10.1.4    Employees must not, for themselves or for others, request, receive or accept an offer of an improper advantage in connection with a position or an assignment. Similarly, employees must not provide or offer an improper advantage in connection with a position, office or assignment (cf. the provisions concerning corruption in Sections 387 and 388 of the General Civil Penal Code). The penalty for corruption, or aiding and abetting such an offence, is fines or imprisonment for a term not exceeding 3 years. Gross corruption, or aiding and abetting such an offence, is punishable by imprisonment for a term not exceeding 10 years.

Employees must not, for themselves or for others, request, receive or accept an offer of an improper advantage in order to influence the execution of a position, office or assignment. Employees must not provide or offer an improper advantage in order to influence the execution of a position, office or assignment.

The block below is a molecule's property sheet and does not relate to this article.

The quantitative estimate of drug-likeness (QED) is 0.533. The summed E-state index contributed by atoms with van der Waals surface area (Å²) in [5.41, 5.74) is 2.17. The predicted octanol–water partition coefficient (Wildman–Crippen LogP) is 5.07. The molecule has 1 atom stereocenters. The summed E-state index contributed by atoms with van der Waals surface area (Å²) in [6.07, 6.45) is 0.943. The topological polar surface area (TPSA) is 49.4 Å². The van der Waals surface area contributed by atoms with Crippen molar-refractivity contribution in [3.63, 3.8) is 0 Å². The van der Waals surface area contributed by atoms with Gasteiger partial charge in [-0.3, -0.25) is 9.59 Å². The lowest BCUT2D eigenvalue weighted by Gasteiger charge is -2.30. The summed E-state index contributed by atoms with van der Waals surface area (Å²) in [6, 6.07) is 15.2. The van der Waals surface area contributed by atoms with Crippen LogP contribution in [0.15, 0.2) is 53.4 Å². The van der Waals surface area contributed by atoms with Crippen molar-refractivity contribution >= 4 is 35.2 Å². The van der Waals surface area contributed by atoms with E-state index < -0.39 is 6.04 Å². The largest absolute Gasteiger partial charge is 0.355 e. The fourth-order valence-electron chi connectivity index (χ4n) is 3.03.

Whether an advantage is or is considered improper will depend on an overall assessment. A number of factors may be of importance, such as:

  • the value of the advantage
  • whether the advantage is in breach of internal guidelines, cf. for example Section 10.1.1 above
  • the purpose of the advantage
  • whether the advantage has been kept hidden
  • the relationship between the giver/provider and the recipient

Employees must be aware that Norges Bank can also be held responsible in the event of corruption by third parties acting on behalf of Norges Bank.

10.1.5    The main rule is that Norges Bank does not give gifts to business contacts. If this would seem impolite for reasons of culture or custom in the relevant country, a modest gift may be given. Nonetheless, a gift must never be given if the purpose of the gift is to obtain – or could be perceived as an attempt to obtain – a contract or personal benefits, cf. Section 10, penultimate paragraph, of the Ethical Principles.

10.2     Loans to employees and close associates

Employees or their close associates may accept loans on ordinary market terms from a business connection of the Bank whose ordinary activities include lending. A close associate may accept a loan on employee loan terms from a lender that is one of the Bank’s business contacts provided the loan has been granted in connection with the close associate’s employment.

The restriction in 10.2 does not apply to loans and other financial services through schemes negotiated by employee organisations and offered to their members.

11. Acceptance of invitations